Director: William Asher
Writer: Rod Serling
Cast: Orson Bean, Henry Jones, Charles Lane, Horace McMahon, William Schallert, Florence MacMichael, Dorothy Neumann, Vito Scotti, House Peters Jr., Coleen O’Sullivan, and Timmy Cletro
Composer: None (Stock Music)
Air Date: 6/3/1960
Production Code: 173-3631
After an oddball with a penchant for model ships and zither music winds up homeless and unemployed as a result of his asinine behavior, a guardian angel named J. Hardy Hempstead (Henry Jones) gives Mr. Bevis (Orson Bean) a second chance at leading a normal life. Though Bevis finally earns the respect of his acquaintances and coworkers, the eponymous character soon realizes that true happiness stems not from the dictates of a superficial society, but from accepting oneself.
While Rod Serling’s inspirational premise offers an intriguing twist on the guardian angel trope, “Mr. Bevis” suffers from a weak narrative rife with flat humor and uneven character development. It’s a Wonderful Life fans may enjoy this episode for its reverse take on the aforementioned Christmas classic, though many Twilight Zone enthusiasts will undoubtedly prefer the previous entry for its superior execution of similar subject matter.
The characterization of Mr. Bevis lacks the imaginative qualities one would expect from a true eccentric, giving the impression that Serling simply threw together a mishmash of random interests and personality quirks with little regard for realism. That being said, Orson Bean handled Serling’s lazy material as adequately as possible, thus allowing Bevis to maintain a sympathetic vibe despite his dearth of relatable tendencies.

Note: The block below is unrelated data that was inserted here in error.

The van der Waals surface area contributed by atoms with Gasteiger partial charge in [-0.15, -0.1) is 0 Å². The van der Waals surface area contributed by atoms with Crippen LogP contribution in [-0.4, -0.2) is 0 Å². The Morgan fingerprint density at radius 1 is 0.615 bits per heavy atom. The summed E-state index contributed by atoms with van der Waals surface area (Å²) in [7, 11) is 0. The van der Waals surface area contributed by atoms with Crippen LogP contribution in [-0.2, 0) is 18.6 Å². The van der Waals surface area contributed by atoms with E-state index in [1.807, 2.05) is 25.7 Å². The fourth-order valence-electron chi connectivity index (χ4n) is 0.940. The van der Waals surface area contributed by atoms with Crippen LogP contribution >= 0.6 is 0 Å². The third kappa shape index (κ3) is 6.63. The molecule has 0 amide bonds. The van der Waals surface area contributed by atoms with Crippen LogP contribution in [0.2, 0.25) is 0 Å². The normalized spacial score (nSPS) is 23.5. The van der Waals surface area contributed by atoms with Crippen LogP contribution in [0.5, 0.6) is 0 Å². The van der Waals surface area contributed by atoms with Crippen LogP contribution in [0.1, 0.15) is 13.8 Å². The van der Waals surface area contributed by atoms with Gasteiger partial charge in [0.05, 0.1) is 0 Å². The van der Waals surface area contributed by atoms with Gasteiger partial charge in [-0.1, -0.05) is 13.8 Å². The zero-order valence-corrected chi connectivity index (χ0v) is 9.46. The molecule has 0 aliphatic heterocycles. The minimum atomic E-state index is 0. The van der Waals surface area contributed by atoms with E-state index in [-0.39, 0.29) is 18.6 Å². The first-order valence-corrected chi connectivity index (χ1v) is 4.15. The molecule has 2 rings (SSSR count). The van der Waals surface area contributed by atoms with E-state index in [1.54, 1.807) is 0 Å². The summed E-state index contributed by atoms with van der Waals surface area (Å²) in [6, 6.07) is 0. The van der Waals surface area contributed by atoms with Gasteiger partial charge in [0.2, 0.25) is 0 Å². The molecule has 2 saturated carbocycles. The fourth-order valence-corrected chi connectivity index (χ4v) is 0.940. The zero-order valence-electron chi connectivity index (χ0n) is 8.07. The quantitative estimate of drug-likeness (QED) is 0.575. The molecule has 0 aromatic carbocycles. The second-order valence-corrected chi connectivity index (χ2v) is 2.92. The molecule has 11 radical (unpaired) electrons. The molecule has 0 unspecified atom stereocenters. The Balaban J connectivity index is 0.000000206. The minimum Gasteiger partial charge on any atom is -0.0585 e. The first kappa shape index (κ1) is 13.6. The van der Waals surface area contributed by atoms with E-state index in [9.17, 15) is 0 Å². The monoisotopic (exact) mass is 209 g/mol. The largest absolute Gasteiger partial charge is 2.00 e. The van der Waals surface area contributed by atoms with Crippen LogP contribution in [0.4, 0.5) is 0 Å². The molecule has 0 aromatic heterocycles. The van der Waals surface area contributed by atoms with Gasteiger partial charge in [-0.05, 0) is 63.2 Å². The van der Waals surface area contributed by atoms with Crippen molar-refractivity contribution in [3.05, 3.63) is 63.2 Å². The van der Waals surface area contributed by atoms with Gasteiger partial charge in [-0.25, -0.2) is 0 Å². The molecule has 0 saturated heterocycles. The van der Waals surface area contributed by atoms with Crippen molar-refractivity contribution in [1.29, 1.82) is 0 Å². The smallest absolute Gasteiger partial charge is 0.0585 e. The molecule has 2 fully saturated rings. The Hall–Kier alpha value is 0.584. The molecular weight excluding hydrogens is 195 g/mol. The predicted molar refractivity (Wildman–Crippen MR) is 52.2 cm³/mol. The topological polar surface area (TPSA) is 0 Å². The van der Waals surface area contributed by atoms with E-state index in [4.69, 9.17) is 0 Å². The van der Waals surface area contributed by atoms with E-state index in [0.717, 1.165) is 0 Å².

In contrast to Sebastian Cabot’s hilarious Mr. Pip portrayal from “A Nice Place to Visit,” Henry Jones’ depiction of a guardian angel fails to generate an entertaining presence due to his poor onscreen charisma. For all his eloquence and gentlemanly attributes, Hempstead comes across as a dull, unremarkable individual during his every interaction with Bevis (in fairness to the actor, Serling’s bloated dialogue coupled with longwinded backstory did nothing to increase the likability of Jones’ character). Unfortunately, the utter absence of chemistry between Jones and Bean culminates in tedious outcome devoid of any charm, irony, or cuteness whatsoever.
At its core, “Mr. Bevis” contains a solid message concerning the importance of not acquiescing to peer pressure or flawed standards of acceptable conduct. Though Serling’s cartoonish representation of a societal misfit may fail to resonate with fellow individualists, the late teleplay writer should be commended for encouraging freedom of expression during a time when nonconformity was so vehemently frowned upon.
“Mr. Bevis” can best be described as a poor-quality, bizarro-world rendition of It’s a Wonderful Life. All the elements of a classic Twilight Zone story are present, yet a number of lackluster performances and unsatisfactory character interactions hamper the execution of Serling’s concept.
Overall Quality: 4/10
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